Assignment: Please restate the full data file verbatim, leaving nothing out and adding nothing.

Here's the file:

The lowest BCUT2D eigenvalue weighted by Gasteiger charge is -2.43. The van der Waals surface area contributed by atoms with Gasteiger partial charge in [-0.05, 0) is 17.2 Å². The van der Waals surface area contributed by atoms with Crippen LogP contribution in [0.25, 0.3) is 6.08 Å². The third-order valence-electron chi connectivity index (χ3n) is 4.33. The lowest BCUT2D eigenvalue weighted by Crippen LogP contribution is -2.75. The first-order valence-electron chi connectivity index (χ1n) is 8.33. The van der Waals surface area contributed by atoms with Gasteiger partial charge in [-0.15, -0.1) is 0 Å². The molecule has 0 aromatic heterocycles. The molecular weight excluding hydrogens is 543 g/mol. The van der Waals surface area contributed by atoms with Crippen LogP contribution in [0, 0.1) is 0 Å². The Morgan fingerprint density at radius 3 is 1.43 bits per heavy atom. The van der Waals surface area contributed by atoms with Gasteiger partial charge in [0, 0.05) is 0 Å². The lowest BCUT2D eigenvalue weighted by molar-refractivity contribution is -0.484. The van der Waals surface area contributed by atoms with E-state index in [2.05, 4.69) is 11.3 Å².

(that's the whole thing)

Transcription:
The lowest BCUT2D eigenvalue weighted by Gasteiger charge is -2.43. The van der Waals surface area contributed by atoms with Gasteiger partial charge in [-0.05, 0) is 17.2 Å². The van der Waals surface area contributed by atoms with Crippen LogP contribution in [0.25, 0.3) is 6.08 Å². The third-order valence-electron chi connectivity index (χ3n) is 4.33. The lowest BCUT2D eigenvalue weighted by Crippen LogP contribution is -2.75. The first-order valence-electron chi connectivity index (χ1n) is 8.33. The van der Waals surface area contributed by atoms with Gasteiger partial charge in [-0.15, -0.1) is 0 Å². The molecule has 0 aromatic heterocycles. The molecular weight excluding hydrogens is 543 g/mol. The van der Waals surface area contributed by atoms with Crippen LogP contribution in [0, 0.1) is 0 Å². The Morgan fingerprint density at radius 3 is 1.43 bits per heavy atom. The van der Waals surface area contributed by atoms with Gasteiger partial charge in [0, 0.05) is 0 Å². The lowest BCUT2D eigenvalue weighted by molar-refractivity contribution is -0.484. The van der Waals surface area contributed by atoms with E-state index in [2.05, 4.69) is 11.3 Å².